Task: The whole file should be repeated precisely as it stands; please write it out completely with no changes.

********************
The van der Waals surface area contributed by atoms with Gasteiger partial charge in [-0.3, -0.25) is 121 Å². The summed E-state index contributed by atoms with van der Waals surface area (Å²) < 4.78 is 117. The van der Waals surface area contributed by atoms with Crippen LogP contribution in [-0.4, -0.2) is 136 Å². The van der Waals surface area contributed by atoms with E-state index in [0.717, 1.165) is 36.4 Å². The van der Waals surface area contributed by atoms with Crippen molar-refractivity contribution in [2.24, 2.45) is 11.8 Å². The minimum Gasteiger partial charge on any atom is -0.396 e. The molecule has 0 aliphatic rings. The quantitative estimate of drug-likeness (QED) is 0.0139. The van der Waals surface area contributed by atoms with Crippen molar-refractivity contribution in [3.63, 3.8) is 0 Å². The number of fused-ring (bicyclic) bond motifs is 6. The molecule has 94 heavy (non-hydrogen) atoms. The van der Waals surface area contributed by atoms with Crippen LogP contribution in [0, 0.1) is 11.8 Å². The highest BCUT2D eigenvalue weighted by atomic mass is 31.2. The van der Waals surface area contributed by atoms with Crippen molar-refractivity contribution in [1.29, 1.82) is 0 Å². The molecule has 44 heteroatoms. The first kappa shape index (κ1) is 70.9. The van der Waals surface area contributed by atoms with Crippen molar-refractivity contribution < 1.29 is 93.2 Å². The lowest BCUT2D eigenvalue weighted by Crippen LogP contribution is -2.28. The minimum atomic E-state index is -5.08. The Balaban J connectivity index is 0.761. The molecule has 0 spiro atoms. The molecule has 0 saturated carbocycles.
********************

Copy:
The van der Waals surface area contributed by atoms with Gasteiger partial charge in [-0.3, -0.25) is 121 Å². The summed E-state index contributed by atoms with van der Waals surface area (Å²) < 4.78 is 117. The van der Waals surface area contributed by atoms with Crippen LogP contribution in [-0.4, -0.2) is 136 Å². The van der Waals surface area contributed by atoms with E-state index in [0.717, 1.165) is 36.4 Å². The van der Waals surface area contributed by atoms with Crippen molar-refractivity contribution in [2.24, 2.45) is 11.8 Å². The minimum Gasteiger partial charge on any atom is -0.396 e. The molecule has 0 aliphatic rings. The quantitative estimate of drug-likeness (QED) is 0.0139. The van der Waals surface area contributed by atoms with Crippen molar-refractivity contribution in [3.63, 3.8) is 0 Å². The number of fused-ring (bicyclic) bond motifs is 6. The molecule has 94 heavy (non-hydrogen) atoms. The van der Waals surface area contributed by atoms with Crippen LogP contribution in [0, 0.1) is 11.8 Å². The highest BCUT2D eigenvalue weighted by atomic mass is 31.2. The van der Waals surface area contributed by atoms with Crippen molar-refractivity contribution in [1.29, 1.82) is 0 Å². The molecule has 44 heteroatoms. The first kappa shape index (κ1) is 70.9. The van der Waals surface area contributed by atoms with Crippen molar-refractivity contribution < 1.29 is 93.2 Å². The lowest BCUT2D eigenvalue weighted by Crippen LogP contribution is -2.28. The minimum atomic E-state index is -5.08. The Balaban J connectivity index is 0.761. The molecule has 0 spiro atoms. The molecule has 0 saturated carbocycles.